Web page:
Many victims don’t know they’ve been bitten until symptoms start to develop. The doctor will ask you about the time, location, and other key information regarding when and where you were bitten. Make sure you tell them about any allergies you have or medications you’re currently taking.
Treating Spider Bites
There is currently no antivenom for brown recluse bites. If you’ve been bitten by an insect, the first thing you should do is apply ice to the bite location to reduce pain and swelling.
Keep the area elevated above your heart whenever possible, and wash the bite area with cool water and some mild soap. Don’t participate in strenuous activity since it could spread the venom into your skin or bloodstream.
If you’re in pain, try acetaminophen to help give you some relief. Never apply heat to any type of bite, as this could speed up tissue damage. You should also avoid applying steroid creams to insect bites.
If a doctor diagnoses you with a brown recluse bite, they may give you prescription treatments to help relieve the pain and swelling. Follow up visits may be required to ensure that you’re healing properly.
Preventing Brown Recluse Spider Bites
While there’s no guarantee that you won’t be bitten by a brown recluse spider, there are some things you can do to be proactive. First, clean your home thoroughly and pay special attention cracks and crevices where these spiders like to hide.
The best line of defense is to remove any possibility of a habitat for the spider to live and thrive. Get rid of any excess clutter in your attic, basement, or garage and move firewood and building materials away from your home.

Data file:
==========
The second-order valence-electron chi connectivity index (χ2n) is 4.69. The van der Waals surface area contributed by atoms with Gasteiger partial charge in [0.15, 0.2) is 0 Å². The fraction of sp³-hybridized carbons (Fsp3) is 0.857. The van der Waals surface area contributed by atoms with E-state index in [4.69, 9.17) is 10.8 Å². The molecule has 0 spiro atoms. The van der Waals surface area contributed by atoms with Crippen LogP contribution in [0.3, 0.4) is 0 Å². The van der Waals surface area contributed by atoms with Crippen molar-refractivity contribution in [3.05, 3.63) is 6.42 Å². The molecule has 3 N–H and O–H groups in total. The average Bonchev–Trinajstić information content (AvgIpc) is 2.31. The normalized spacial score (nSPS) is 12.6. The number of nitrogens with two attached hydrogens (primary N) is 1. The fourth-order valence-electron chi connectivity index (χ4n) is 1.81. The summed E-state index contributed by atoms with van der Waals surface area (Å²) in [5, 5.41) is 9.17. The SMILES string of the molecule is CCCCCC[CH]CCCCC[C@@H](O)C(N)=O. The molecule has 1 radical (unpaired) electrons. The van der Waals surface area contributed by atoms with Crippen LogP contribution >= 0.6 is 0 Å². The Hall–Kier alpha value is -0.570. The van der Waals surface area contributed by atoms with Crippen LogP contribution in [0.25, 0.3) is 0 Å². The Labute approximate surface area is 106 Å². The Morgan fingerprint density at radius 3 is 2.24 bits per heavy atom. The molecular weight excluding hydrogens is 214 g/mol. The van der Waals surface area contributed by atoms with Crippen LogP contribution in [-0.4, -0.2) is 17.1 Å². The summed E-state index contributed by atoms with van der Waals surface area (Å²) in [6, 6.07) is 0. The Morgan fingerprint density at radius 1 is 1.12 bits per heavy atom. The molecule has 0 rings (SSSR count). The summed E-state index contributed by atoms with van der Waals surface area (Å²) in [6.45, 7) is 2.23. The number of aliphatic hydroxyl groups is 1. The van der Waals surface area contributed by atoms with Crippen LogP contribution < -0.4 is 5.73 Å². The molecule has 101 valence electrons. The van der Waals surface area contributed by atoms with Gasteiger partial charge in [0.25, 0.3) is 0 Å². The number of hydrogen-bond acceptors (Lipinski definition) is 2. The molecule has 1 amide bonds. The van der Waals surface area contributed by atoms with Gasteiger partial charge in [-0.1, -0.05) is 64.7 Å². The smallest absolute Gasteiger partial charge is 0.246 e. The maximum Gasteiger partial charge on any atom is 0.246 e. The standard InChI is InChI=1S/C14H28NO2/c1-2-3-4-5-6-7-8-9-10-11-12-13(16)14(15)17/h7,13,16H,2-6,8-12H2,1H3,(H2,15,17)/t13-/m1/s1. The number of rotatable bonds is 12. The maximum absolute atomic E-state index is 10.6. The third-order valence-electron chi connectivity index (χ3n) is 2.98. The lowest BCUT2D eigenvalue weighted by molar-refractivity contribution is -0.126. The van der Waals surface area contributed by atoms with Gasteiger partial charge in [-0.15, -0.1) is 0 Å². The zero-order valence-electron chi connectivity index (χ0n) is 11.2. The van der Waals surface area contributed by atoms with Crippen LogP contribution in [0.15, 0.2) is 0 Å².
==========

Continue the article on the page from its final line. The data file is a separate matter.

Check your windows and doors to make sure they’re sealed tight. Clean behind your window shutters often, as this is a common area where the brown recluse likes to hide.
Switch your current outdoor lights with yellow or sodium vapor light bulbs that are less attractive to insects. With fewer insects, you’ll have less potential food for spiders to prey on. When in doubt, hire a professional pest control company to check for spiders and keep the brown recluse and other species out of your home.
Don’t Be a Victim
Once you’re aware of the symptoms of a brown recluse spider bite, you’ll know what to look for and when to seek professional medical treatment. Remember that you might not notice symptoms for a few hours, so be diligent and pay attention if things start to change.
With some simple preventative measures and help from a professional exterminator, you can keep yourself and your family safe from recluse bites.
If you need professional pest control services, be sure to visit our website to learn more about the services we offer for your business and home. Interested in learning more about Synergy²? Learn more about us here or visit our blog page for recent posts on bed bugs, rats, and ticks.